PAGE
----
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When you hear the phrase “home preservation,” you may think of historical houses. But isn’t all regular home maintenance really a matter of home preservation? When you care for your house, your goal is to protect against time and the elements. Preserving your home begins when you move in and then evolves over time, from season to season and year to year. Our experts put together this helpful wintertime checklist for maintenance tasks that will keep your house in great shape for decades to come.

Wintertime Checklist:

  • Detectors: The best time to check carbon monoxide detectors is wintertime, when we have our heaters cranked to the max and there’s far less ventilation. Sadly, wintertime is the peak season for carbon monoxide poisoning. From December to March, you should test your carbon monoxide detectors once a month to be sure they’re functional. Check expiration dates. Be sure to note when the batteries were last changed. If it’s been more than six months, replace them. If it’s time for an upgrade, we offer new detectors from trusted brands like BRK and First Alert. While you’re checking those CO detectors, you should do the same for your smoke detectors. Space heaters and increased kitchen usage increase fire risk during the winter months.
  • Gutters: When most of the leaves have fallen and before things freeze up for the season, be sure to remove debris and clogs from your gutters and downspouts. This will help keep clogs to a minimum and help avoid ice dams and their resulting leaks and damage to foundations and roofs.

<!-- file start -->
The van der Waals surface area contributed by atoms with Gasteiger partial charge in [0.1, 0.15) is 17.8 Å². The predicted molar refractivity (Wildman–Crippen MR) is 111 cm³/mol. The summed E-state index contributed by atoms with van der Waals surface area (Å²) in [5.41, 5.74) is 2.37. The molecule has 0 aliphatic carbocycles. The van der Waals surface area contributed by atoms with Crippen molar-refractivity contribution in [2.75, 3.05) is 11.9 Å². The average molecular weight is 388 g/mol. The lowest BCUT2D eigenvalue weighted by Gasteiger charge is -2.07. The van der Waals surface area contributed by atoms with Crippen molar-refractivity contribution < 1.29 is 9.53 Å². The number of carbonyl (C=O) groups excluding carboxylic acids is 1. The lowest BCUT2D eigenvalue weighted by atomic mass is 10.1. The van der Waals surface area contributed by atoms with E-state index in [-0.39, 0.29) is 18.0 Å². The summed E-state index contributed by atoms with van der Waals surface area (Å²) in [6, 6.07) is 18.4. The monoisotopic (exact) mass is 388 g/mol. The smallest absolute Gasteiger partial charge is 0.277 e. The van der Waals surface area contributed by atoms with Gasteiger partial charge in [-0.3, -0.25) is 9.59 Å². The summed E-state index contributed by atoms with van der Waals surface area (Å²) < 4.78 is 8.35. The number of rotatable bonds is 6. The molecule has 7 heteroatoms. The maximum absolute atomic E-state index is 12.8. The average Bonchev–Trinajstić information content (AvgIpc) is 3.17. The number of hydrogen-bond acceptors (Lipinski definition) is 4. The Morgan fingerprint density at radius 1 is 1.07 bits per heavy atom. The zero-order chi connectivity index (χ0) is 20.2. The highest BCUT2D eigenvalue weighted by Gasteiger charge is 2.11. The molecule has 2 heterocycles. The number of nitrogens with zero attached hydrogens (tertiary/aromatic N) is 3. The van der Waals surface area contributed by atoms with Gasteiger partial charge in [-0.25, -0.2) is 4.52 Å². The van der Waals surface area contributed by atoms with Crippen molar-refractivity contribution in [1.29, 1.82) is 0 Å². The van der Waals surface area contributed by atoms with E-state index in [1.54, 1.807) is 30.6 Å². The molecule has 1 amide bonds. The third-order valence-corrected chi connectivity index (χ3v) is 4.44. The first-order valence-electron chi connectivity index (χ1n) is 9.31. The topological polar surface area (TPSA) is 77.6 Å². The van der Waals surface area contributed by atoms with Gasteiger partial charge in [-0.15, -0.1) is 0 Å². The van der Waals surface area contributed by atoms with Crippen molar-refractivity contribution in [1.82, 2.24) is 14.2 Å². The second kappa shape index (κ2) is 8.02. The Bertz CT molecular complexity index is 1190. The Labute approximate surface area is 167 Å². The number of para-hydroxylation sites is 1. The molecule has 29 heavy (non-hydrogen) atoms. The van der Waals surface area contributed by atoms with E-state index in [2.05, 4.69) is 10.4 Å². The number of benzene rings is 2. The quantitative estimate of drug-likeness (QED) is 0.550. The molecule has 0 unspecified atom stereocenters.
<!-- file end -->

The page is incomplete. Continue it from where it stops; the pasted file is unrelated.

• HVAC filters: HVAC filters are meant to be changed every 1–2 months. During the coldest months, when heating is at peak usage, you’ll want to change filters more frequently. We’ve got Ace filters at the ready for every need.
  • HVAC vents: Be sure your vents and heat registers are clear of debris and not blocked by furniture. Give them a quick vacuum to get rid of loose dust and dander.
  • Check the exterior: It’s a good idea to walk around the house once a month, keeping an eye out for any issues like rotting wood, loosened boards or trim, or any signs of insect or rodent entry. Rodents are seeking shelter in the cold months, and if they can find a way into your walls, they will!
  • Cover your air conditioning unit: Protect your A/C unit with a cover from M-D, Frost King or AC-Safe. Forgetting to do so can result in serious damage from winter weather. This is also the time to remove window units, or at least be sure they’re also covered.
  • Insulate your pipes: Cover any accessible pipes with insulation by Armacell or Frost King to prevent freezing. This is especially important in less insulated areas including basements and attics. If a deep freeze is on the way, keep cabinet doors open and keep the faucet dripping.
  • One last rake: Toward the very end of Fall, go over your property one last time with a rake to remove any stray leaves or debris.
  • Dig those bulbs: Just after the first frost, cut your frost-tender plants down, then dig their bulbs up with a digging fork or shovel. Shake off the soil, trim stems and roots, and then lay them out in a cool (but not cold), dry place until any cut edges seal up and the bulbs feel drier to the touch. Then pack them in peat moss, pearlite, shredded paper or sterilized, dry compost, place them in mesh bags and hang them somewhere that will remain above freezing through the season.